From the classroom to the field

28 Apr, 2017 | Zambia
Karin Fendick
Ruth Tomlinson discusses leadership development with OMers at Lake Tanganyika.

Stepping out of the classroom

Yakob is an OM Zambia MDT (Missions Discipleship Training) participant who completed his course work and travelled to Namibia with his fellow student, George, to complete their practical training.

The pair was based in Katima Mulilo at The Mission House, a multi-denominational, multi-organisational team. They served under Linda, our OM leader in Namibia with others from Windhoek and from Jesus Reigns ministry in Zimbabwe.

This was the first time they had been outside of Zambia for ministry and the time was packed full of opportunities to serve in different communities, including Macaravan, Mahohoma, Katima Mulilo Village and Chotto. Each area had previously established bible study groups, but interest and attendance had been dropping. The eager mission students breathed new life into the studies, stirring new fire from dying embers.

Ministry to many

There was Saturday morning ministry to children, Sunday afternoon youth fellowship, women’s skill training and ministry and evening meetings in each community that included the showing of the Jesus Film in the local language. 

“The film opened up doors to questions, conversations and the creation of new bible study groups,” Yakob noted.  

Each Wednesday, men from churches in the surrounding areas gathered at the Mission House for Men’s Talk, a time to discuss issues and learn what answers the Bible could provide.

Yakob said that for him, hospital ministry was an unforgettable experience.  “I was encouraged that a boy of thirteen years with HIV/AIDS gave his life to Jesus,” he shared. “The boy did not have a t-shirt to put on. The shirt I was wearing was a special favourite but I felt provoked by God to give it to the boy. I gave it to him on Sunday and the next day received news that boy passed into the arms of Jesus while putting on the t-shirt. The community was watching this outpouring of love from strangers and began to open up to learn about Christ.”

The team made home visits in the village of Mahoma in the early mornings. There was a man who came and said his wife was very sick in childbirth. He could not take her to the clinic so she was at home. She had no strength and could not stand without fear of falling.  The baby was delivered safely, but with no food, the mother remained quite weak.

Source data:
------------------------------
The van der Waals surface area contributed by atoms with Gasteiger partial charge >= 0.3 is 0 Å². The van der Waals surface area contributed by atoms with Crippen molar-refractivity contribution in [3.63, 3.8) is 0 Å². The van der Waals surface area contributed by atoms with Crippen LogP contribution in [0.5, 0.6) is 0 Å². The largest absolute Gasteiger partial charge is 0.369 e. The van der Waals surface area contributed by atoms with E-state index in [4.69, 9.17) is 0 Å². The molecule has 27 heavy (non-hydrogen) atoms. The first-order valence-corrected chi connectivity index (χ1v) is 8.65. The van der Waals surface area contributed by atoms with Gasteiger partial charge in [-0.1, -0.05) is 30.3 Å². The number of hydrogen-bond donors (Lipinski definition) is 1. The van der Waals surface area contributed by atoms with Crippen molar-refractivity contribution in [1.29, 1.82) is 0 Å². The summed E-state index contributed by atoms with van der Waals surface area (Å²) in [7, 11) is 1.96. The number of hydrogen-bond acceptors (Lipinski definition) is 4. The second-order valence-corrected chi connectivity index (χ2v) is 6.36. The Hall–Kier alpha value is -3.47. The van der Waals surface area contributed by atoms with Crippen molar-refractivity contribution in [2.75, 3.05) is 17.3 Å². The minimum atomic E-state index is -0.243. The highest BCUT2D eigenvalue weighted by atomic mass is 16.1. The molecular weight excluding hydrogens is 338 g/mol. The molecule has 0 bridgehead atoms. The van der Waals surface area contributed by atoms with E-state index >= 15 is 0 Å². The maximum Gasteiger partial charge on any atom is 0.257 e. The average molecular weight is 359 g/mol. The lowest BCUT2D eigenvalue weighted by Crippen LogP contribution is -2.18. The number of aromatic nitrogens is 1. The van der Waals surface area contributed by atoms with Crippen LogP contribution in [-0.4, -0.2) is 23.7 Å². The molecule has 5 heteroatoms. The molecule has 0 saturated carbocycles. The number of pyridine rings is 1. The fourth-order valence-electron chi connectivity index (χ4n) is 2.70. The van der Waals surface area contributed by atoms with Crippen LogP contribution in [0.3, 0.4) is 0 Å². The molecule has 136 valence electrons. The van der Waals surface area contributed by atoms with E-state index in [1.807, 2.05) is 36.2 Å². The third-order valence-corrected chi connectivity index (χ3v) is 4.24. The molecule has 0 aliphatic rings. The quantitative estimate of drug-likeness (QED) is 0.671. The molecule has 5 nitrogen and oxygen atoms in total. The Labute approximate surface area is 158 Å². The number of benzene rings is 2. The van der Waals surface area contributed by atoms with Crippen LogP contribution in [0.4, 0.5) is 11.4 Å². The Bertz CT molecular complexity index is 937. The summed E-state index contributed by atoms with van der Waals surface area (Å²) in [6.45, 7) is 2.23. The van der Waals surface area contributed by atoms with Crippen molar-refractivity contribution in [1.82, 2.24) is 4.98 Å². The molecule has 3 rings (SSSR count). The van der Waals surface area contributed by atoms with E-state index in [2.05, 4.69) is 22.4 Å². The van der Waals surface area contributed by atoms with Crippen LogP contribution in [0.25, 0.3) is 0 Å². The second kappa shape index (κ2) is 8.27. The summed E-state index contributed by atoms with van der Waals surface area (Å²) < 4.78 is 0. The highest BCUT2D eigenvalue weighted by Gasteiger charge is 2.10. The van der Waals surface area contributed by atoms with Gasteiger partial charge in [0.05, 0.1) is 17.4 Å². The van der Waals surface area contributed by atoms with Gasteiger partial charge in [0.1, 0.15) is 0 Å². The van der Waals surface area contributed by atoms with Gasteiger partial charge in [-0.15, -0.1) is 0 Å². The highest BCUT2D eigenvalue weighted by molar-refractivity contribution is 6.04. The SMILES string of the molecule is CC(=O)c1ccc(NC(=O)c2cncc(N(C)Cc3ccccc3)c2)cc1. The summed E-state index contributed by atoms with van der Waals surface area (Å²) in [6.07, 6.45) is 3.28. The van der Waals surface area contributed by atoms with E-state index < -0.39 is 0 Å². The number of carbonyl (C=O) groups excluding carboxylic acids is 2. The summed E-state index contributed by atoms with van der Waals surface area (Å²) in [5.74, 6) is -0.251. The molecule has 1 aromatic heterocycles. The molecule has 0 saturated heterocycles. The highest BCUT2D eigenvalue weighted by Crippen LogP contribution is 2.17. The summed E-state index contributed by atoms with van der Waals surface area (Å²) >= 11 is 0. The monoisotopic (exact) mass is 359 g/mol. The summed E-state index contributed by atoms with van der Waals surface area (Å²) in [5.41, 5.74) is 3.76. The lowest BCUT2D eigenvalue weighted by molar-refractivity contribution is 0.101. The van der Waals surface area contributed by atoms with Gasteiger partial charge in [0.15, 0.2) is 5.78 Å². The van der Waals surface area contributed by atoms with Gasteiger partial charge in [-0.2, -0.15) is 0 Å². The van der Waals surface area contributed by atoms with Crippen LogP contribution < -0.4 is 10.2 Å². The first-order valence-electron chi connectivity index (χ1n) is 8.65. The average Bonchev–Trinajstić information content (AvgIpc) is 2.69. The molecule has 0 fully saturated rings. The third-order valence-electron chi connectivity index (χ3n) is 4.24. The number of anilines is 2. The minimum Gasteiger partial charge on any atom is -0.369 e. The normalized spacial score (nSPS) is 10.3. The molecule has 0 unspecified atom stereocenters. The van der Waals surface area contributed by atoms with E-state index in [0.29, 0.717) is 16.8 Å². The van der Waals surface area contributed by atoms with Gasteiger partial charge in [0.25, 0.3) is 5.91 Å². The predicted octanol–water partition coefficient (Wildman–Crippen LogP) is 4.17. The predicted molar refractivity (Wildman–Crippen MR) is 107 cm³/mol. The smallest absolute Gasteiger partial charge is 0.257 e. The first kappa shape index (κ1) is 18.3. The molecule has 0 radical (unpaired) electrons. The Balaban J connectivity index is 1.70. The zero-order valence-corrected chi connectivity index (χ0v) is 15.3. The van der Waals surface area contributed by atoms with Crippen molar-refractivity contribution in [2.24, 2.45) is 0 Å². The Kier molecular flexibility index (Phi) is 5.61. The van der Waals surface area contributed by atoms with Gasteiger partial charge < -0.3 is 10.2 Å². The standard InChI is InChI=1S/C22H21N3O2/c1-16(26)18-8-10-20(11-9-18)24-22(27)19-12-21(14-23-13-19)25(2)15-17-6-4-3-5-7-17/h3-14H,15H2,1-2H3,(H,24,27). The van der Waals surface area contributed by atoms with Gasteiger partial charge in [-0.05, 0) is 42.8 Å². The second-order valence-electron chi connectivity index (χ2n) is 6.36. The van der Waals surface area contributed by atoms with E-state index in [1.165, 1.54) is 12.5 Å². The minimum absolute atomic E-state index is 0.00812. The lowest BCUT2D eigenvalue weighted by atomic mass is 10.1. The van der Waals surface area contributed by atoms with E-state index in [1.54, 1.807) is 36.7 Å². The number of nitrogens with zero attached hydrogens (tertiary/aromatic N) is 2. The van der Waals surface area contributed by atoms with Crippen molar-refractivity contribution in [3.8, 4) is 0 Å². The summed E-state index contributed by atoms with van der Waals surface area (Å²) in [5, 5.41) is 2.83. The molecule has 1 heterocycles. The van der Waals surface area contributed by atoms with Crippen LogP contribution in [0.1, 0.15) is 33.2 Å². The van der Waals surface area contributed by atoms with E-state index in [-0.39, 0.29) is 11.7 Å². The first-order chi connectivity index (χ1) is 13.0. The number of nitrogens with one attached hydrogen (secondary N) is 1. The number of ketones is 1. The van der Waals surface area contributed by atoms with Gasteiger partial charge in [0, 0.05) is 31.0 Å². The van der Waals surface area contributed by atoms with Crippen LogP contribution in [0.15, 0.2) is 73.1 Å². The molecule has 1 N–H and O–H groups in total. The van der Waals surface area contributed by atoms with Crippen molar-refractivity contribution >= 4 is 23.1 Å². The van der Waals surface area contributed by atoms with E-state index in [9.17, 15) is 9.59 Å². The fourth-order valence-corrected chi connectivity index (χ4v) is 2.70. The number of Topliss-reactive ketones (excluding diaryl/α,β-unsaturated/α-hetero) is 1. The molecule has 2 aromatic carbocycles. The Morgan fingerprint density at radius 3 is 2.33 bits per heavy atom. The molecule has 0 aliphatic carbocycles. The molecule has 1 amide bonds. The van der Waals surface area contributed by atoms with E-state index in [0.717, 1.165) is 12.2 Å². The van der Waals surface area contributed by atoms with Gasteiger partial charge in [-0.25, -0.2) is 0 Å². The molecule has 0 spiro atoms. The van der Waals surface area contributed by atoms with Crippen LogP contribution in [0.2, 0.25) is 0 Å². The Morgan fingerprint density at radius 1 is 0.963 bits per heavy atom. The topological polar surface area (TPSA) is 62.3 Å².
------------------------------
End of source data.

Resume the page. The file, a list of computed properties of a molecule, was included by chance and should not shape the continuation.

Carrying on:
“We had passed through town on the way there and had purchased some things for later,” Yakob reported, “but we felt the Lord touched us to say ‘can you give what you have right now so that she can come back to health?’ So it was a great experience for me to know that this was the love that Jesus Christ was talking about and we have to be sharing, sacrificially.”

On the final day of their journey, more than ten people gave their lives to Christ at an evening meeting. Yakob said they were encouraged to see what God had done in and through them.

What does the future hold?

On what God doing in his heart, Yakob said, “He is doing a lot and we are not discouraged that we had to leave Namibia. I am in a listening process to hear where the Lord wants me next. In December I graduate from Mission Training.”

When asked about going back to Namibia if doors were open, Yakob replied, “If that were to happen, I feel within my heart there are still hands which we need to extend in Namibia. There is still work and the labourers are few there.  I am open to where the Lord wants me to go.”

The experience has solidified his desire to live a mission-based life.

“I have a passion to serve in [North Africa],” he shared. “Namibia was a training ground. Three metres from where we were staying was a mosque and most of our neighbours were Muslim. By God’s grace, I was even able to befriend one guy who was a Muslim.”

“A man once said: ‘If the life you are living is not worth Christ dying for, then it is not worth anything.’  That is the life I want to live. My main passion is to show Christ’s life to Muslims where ever that might be. They say love is not a feeling, it is a gift from God and you have to express it.”

Yakob learned much in this, his first field experience.

Please pray with OM Zambia that doors of opportunity open for Yakob and all of the other students, and that they will continue pursuing their ministry dreams.

Credit: Karin Fendick · © 2017 OM International This e-mail address is being protected from spambots. You need JavaScript enabled to view it


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